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About dB's
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Old 16th April 2003, 08:16 PM   #1
JDeV is offline JDeV  United Kingdom
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Question About dB's

I am bussy with a corespondence course in electronics and got the following question in an assignment. It sound a bit wrong to me (the uninformed one) and want to know if it make sense and what would the answer be? I don't grasp the dB thing yet, so please excuse silly questions (Maybe somebody can give me a "dB for Dummy's" explanation. )

Q:
Determine the dB level from a given sound power of 15dB, and a reference sound power of 20dB.

(Don't you measure sound power in Watts?)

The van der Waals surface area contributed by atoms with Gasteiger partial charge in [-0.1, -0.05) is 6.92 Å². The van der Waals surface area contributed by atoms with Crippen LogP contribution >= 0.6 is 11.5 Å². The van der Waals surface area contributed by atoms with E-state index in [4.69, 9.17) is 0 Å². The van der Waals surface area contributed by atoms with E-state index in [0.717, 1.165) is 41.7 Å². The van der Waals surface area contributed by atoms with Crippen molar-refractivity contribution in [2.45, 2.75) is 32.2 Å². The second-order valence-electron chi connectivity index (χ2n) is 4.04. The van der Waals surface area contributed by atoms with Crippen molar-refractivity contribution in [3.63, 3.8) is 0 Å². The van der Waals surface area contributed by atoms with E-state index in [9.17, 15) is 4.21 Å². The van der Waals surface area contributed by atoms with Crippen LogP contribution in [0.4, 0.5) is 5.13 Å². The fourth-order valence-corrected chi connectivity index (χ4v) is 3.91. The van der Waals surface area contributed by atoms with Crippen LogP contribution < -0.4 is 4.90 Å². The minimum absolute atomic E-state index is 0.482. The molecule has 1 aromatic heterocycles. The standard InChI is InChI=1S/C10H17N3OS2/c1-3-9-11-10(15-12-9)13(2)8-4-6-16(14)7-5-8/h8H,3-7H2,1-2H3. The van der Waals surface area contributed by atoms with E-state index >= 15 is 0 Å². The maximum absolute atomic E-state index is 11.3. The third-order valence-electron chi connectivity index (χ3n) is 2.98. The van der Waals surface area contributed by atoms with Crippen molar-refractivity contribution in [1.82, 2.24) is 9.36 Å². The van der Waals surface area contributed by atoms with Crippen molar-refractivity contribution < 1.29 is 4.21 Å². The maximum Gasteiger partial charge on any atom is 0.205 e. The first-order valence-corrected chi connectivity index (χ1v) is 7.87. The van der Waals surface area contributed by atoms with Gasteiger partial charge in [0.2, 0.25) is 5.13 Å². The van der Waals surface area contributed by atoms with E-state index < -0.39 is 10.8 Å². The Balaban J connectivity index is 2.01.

Thanx for all help.
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Old 16th April 2003, 08:32 PM   #2
SY is offline SY  United States
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About dB's
I think the text writer needs the "dB For Dummies" course more than you do. Or at least a writing course. Sound power is given in watts OR in dB referenced to some standard power level.

Here's the entire course:

For power ratios, dB = 10 log (P1/P2)

Since power = V^2/R, and log (x^y) = y log x, then for a voltage ratio, dB = 20 log (V1/V2)


That's all there is, there ain't no more. If the dB quoted in the question are both referenced to the same standard power level, the answer is -5 dB.
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Old 16th April 2003, 08:39 PM   #3
dhaen is offline dhaen  Europe
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dB's are a logarithmic scale. They are not absolute, and can be referenced to any point.
In this case they have told you the reference point (20dB).
The magic formulae I keep in my head are:
10*Log (P1/P2) (for power)
and
20*Log (V1/V2) for voltage (and other non squared values)
In other words, the dB figuer is describing the ratio between the 2 voltages, powers, or whatever...
You'll need to do some substitution...

Cheers,
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